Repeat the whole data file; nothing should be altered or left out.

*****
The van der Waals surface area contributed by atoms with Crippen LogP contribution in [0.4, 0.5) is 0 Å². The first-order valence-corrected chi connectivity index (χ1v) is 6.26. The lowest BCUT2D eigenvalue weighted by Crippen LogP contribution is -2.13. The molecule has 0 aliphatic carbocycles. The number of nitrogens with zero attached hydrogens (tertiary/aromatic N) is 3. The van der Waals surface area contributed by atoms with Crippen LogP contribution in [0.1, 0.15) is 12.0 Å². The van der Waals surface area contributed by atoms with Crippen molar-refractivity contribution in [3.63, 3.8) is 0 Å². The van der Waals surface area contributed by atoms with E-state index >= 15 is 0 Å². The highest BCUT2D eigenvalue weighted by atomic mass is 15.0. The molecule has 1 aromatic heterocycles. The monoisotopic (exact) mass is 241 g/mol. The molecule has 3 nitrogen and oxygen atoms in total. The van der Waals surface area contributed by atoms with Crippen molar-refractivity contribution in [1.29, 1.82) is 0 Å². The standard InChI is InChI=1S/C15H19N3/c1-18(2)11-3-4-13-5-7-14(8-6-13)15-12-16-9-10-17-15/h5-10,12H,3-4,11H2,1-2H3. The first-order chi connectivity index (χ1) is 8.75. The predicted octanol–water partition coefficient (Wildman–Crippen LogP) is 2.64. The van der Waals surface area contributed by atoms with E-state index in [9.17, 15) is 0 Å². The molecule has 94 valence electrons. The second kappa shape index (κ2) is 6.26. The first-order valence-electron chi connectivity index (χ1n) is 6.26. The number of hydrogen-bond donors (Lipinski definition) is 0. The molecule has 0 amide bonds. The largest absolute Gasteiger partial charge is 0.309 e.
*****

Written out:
The van der Waals surface area contributed by atoms with Crippen LogP contribution in [0.4, 0.5) is 0 Å². The first-order valence-corrected chi connectivity index (χ1v) is 6.26. The lowest BCUT2D eigenvalue weighted by Crippen LogP contribution is -2.13. The molecule has 0 aliphatic carbocycles. The number of nitrogens with zero attached hydrogens (tertiary/aromatic N) is 3. The van der Waals surface area contributed by atoms with Crippen LogP contribution in [0.1, 0.15) is 12.0 Å². The van der Waals surface area contributed by atoms with Crippen molar-refractivity contribution in [3.63, 3.8) is 0 Å². The van der Waals surface area contributed by atoms with E-state index >= 15 is 0 Å². The highest BCUT2D eigenvalue weighted by atomic mass is 15.0. The molecule has 1 aromatic heterocycles. The monoisotopic (exact) mass is 241 g/mol. The molecule has 3 nitrogen and oxygen atoms in total. The van der Waals surface area contributed by atoms with Crippen molar-refractivity contribution in [1.29, 1.82) is 0 Å². The standard InChI is InChI=1S/C15H19N3/c1-18(2)11-3-4-13-5-7-14(8-6-13)15-12-16-9-10-17-15/h5-10,12H,3-4,11H2,1-2H3. The first-order chi connectivity index (χ1) is 8.75. The predicted octanol–water partition coefficient (Wildman–Crippen LogP) is 2.64. The van der Waals surface area contributed by atoms with E-state index in [9.17, 15) is 0 Å². The molecule has 94 valence electrons. The second kappa shape index (κ2) is 6.26. The first-order valence-electron chi connectivity index (χ1n) is 6.26. The number of hydrogen-bond donors (Lipinski definition) is 0. The molecule has 0 amide bonds. The largest absolute Gasteiger partial charge is 0.309 e.